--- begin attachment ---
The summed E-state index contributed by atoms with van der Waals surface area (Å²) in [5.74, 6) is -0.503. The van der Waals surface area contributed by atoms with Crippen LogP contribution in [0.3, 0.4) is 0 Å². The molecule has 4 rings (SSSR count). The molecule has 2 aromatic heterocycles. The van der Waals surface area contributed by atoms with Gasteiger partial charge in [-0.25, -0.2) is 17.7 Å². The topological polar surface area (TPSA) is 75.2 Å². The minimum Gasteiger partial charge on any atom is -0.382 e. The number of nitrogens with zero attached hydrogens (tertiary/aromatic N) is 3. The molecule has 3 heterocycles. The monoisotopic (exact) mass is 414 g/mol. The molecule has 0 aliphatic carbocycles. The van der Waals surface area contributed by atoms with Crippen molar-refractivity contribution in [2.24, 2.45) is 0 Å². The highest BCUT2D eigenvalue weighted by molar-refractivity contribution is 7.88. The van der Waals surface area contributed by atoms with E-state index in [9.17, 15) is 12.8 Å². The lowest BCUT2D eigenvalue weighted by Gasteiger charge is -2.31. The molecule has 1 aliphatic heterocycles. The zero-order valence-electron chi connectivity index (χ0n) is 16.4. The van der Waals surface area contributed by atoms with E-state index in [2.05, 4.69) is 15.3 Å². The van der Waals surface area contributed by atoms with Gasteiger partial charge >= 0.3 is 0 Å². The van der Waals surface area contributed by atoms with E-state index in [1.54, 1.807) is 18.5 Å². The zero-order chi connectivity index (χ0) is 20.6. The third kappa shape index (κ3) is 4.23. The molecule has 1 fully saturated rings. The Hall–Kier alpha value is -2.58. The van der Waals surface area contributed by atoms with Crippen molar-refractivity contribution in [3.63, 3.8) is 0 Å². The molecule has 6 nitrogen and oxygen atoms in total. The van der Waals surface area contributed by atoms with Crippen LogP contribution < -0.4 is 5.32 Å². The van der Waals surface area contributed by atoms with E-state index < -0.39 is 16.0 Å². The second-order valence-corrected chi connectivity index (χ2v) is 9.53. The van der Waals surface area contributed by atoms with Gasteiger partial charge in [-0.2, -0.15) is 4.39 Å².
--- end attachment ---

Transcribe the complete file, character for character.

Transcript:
The summed E-state index contributed by atoms with van der Waals surface area (Å²) in [5.74, 6) is -0.503. The van der Waals surface area contributed by atoms with Crippen LogP contribution in [0.3, 0.4) is 0 Å². The molecule has 4 rings (SSSR count). The molecule has 2 aromatic heterocycles. The van der Waals surface area contributed by atoms with Gasteiger partial charge in [-0.25, -0.2) is 17.7 Å². The topological polar surface area (TPSA) is 75.2 Å². The minimum Gasteiger partial charge on any atom is -0.382 e. The number of nitrogens with zero attached hydrogens (tertiary/aromatic N) is 3. The molecule has 3 heterocycles. The monoisotopic (exact) mass is 414 g/mol. The molecule has 0 aliphatic carbocycles. The van der Waals surface area contributed by atoms with Crippen molar-refractivity contribution in [2.24, 2.45) is 0 Å². The highest BCUT2D eigenvalue weighted by molar-refractivity contribution is 7.88. The van der Waals surface area contributed by atoms with E-state index in [9.17, 15) is 12.8 Å². The lowest BCUT2D eigenvalue weighted by Gasteiger charge is -2.31. The molecule has 1 aliphatic heterocycles. The zero-order valence-electron chi connectivity index (χ0n) is 16.4. The van der Waals surface area contributed by atoms with E-state index in [2.05, 4.69) is 15.3 Å². The van der Waals surface area contributed by atoms with Gasteiger partial charge >= 0.3 is 0 Å². The van der Waals surface area contributed by atoms with E-state index in [1.54, 1.807) is 18.5 Å². The zero-order chi connectivity index (χ0) is 20.6. The third kappa shape index (κ3) is 4.23. The molecule has 1 fully saturated rings. The Hall–Kier alpha value is -2.58. The van der Waals surface area contributed by atoms with Crippen molar-refractivity contribution in [3.63, 3.8) is 0 Å². The molecule has 6 nitrogen and oxygen atoms in total. The van der Waals surface area contributed by atoms with Crippen LogP contribution < -0.4 is 5.32 Å². The van der Waals surface area contributed by atoms with E-state index < -0.39 is 16.0 Å². The second-order valence-corrected chi connectivity index (χ2v) is 9.53. The van der Waals surface area contributed by atoms with Gasteiger partial charge in [-0.2, -0.15) is 4.39 Å².